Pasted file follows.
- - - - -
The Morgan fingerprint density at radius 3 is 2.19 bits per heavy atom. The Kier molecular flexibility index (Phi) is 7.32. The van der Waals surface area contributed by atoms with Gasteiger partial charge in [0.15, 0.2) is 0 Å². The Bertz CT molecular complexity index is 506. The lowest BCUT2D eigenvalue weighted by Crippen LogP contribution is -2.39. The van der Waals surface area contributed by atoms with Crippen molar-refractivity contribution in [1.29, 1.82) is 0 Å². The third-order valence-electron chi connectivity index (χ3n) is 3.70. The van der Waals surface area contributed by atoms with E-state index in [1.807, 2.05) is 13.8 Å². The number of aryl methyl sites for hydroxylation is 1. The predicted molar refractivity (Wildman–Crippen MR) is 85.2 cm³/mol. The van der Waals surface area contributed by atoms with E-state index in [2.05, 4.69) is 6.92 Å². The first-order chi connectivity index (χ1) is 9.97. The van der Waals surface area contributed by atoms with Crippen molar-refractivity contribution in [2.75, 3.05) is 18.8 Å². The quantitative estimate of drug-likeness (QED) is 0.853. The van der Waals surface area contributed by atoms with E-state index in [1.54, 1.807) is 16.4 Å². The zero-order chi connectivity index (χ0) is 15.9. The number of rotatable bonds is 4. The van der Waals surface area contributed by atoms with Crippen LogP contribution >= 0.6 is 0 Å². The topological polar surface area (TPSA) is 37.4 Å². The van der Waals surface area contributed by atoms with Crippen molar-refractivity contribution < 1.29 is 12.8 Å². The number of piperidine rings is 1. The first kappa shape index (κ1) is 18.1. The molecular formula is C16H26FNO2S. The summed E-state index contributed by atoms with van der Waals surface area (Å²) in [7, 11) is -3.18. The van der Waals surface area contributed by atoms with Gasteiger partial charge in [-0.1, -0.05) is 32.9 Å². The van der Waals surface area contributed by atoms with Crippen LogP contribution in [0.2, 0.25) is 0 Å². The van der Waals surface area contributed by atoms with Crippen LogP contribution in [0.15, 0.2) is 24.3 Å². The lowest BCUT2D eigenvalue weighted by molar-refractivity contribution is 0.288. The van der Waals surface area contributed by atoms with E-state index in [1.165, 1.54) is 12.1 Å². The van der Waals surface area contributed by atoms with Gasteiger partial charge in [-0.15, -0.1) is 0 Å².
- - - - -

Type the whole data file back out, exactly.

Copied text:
The Morgan fingerprint density at radius 3 is 2.19 bits per heavy atom. The Kier molecular flexibility index (Phi) is 7.32. The van der Waals surface area contributed by atoms with Gasteiger partial charge in [0.15, 0.2) is 0 Å². The Bertz CT molecular complexity index is 506. The lowest BCUT2D eigenvalue weighted by Crippen LogP contribution is -2.39. The van der Waals surface area contributed by atoms with Crippen molar-refractivity contribution in [1.29, 1.82) is 0 Å². The third-order valence-electron chi connectivity index (χ3n) is 3.70. The van der Waals surface area contributed by atoms with E-state index in [1.807, 2.05) is 13.8 Å². The number of aryl methyl sites for hydroxylation is 1. The predicted molar refractivity (Wildman–Crippen MR) is 85.2 cm³/mol. The van der Waals surface area contributed by atoms with E-state index in [2.05, 4.69) is 6.92 Å². The first-order chi connectivity index (χ1) is 9.97. The van der Waals surface area contributed by atoms with Crippen molar-refractivity contribution in [2.75, 3.05) is 18.8 Å². The quantitative estimate of drug-likeness (QED) is 0.853. The van der Waals surface area contributed by atoms with E-state index in [1.54, 1.807) is 16.4 Å². The zero-order chi connectivity index (χ0) is 15.9. The number of rotatable bonds is 4. The van der Waals surface area contributed by atoms with Crippen LogP contribution >= 0.6 is 0 Å². The topological polar surface area (TPSA) is 37.4 Å². The van der Waals surface area contributed by atoms with Crippen molar-refractivity contribution < 1.29 is 12.8 Å². The number of piperidine rings is 1. The first kappa shape index (κ1) is 18.1. The molecular formula is C16H26FNO2S. The summed E-state index contributed by atoms with van der Waals surface area (Å²) in [7, 11) is -3.18. The van der Waals surface area contributed by atoms with Gasteiger partial charge in [-0.1, -0.05) is 32.9 Å². The van der Waals surface area contributed by atoms with Crippen LogP contribution in [0.2, 0.25) is 0 Å². The van der Waals surface area contributed by atoms with Crippen LogP contribution in [0.15, 0.2) is 24.3 Å². The lowest BCUT2D eigenvalue weighted by molar-refractivity contribution is 0.288. The van der Waals surface area contributed by atoms with E-state index in [1.165, 1.54) is 12.1 Å². The van der Waals surface area contributed by atoms with Gasteiger partial charge in [-0.15, -0.1) is 0 Å².